At the Six-Party talks which took place between 2003-2009, the US official informed that the participating countries came up with a joint statement on denuclearization, which forced the North Korea to dismantled its plutonium-producing reactor, though it has subsequently restarted the reactor.

This, he said made the United Nations monitor implementation of North Korea sanctions through the 1718 Committee, established by Security Council Resolution 1718 in 2006 and a Panel of Experts, established by Security Council Resolution 1874 in 2009. The panel produces regular reports to the Security Council on the status of the sanctions and enforcement.

Officials of the US government who spoke with journalists were of the view that the North Korea’s nuclear programme had accelerated in recent years, and tension further rose following the extravagant threats which was traded by US and North Korean leaders in 2017, stoking fears across the Korean Peninsular and beyond.

Likewise, intelligence assessments as well as the statements of Kim Jong Un and other North Korean officials have suggested that North Korea’s nuclear ambitions have not been laid to rest, but a little relief came following improved relations between Supreme Leader Kim Jong Un of North Korea and President Moon Jae-in of South Korea, with their respective teams offering hope of a solution to the conflict which tore the region in two seven decades ago.

US President Donald Trump who has been interested in a peaceful resolution, has personally been leading discussion on denuclearization of Korea Peninsular, and further to his efforts at diplomatic resolution of the crisis, in June 2018, he met with Kim Jong Un in Singapore to discuss the North Korean nuclear programme, and this made it the first-ever talks held between a North Korean leader and a sitting US President.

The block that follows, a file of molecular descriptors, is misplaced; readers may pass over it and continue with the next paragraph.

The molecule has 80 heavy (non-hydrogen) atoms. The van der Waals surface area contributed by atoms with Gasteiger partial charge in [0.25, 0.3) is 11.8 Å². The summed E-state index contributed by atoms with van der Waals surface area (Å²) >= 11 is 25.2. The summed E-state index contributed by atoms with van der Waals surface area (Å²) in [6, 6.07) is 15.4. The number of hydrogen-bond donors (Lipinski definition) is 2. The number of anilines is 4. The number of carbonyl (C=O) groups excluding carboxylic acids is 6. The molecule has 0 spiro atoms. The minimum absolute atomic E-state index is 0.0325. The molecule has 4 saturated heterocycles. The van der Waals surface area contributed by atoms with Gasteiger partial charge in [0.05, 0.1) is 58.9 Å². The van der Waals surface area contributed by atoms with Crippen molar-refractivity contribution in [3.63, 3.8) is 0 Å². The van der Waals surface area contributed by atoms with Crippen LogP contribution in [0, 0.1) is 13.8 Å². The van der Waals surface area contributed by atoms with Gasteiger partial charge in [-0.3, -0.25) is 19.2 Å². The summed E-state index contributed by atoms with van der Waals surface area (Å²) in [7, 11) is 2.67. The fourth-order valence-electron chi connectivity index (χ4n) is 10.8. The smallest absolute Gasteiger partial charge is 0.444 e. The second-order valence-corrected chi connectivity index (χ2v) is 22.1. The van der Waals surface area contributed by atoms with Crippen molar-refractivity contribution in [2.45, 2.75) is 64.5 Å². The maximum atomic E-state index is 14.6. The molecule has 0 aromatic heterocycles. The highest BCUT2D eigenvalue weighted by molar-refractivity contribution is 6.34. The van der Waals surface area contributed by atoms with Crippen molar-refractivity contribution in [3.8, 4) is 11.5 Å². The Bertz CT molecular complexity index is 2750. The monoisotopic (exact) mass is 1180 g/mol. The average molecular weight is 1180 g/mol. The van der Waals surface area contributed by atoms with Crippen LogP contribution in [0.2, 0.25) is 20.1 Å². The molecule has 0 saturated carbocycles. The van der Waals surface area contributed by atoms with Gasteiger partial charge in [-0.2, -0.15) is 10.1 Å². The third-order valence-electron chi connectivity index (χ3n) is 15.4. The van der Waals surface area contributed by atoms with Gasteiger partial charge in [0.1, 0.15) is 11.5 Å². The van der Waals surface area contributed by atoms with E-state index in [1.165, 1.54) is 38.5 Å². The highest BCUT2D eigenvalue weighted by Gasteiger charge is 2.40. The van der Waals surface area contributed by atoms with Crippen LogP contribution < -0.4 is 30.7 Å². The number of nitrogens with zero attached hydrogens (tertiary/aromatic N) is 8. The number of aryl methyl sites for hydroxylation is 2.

To further their discussions, Trump and Kim Jong-un met again in Hanoi in February 2019 to continue talks, but experts have rated results achieved on the Hanoi Summit which ended abruptly low, with no deal, raising several questions on the future of United States-North Korea relations which seems to remain uncertain.

However, with negotiations going on, the UN has not relaxed sanctions against the North Korea, as security experts have also suggested steps through sanctions to deescalate nuclear flashpoints at the Korean Peninsular, which became effective from June 2017.

The steps expected to be taken are to be pursued by all parties to reduce the risks of nuclear use in the region as they strive for a more comprehensive agreement, which include: “Refrain from nuclear threats and adopt nuclear no-first-use statements;” Fully and consistently implement communication links between DPRK and ROK military leaders; and to “Refrain from provocative military actions that could escalate to nuclear conflict.”

Others steps include the need to: “Reaffirm the September 19, 2005 Six-Party joint statement on denuclearization;” “Expand and enhance Track II discussions by North Korea, the United States, and other regional states;” “Pursue a permanent peace regime and establish US-DPRK diplomatic relations;” “Implement progressive North Korean sanctions relief and economic assistance in parallel with progress on denuclearization.”

But it has been projected that, “without substantive negotiations, US-North Korea relations could easily return to the aggressive rhetoric that the world saw in 2017, and it could have a worse ending,” the reason security officials who are in the know said, proactive actions are needed from member countries of the UN to enforce denuclearization policies against the “repressive North Korean regime.” The next meeting of both presidents of the US and DPRK will further give a direction on progress made so far.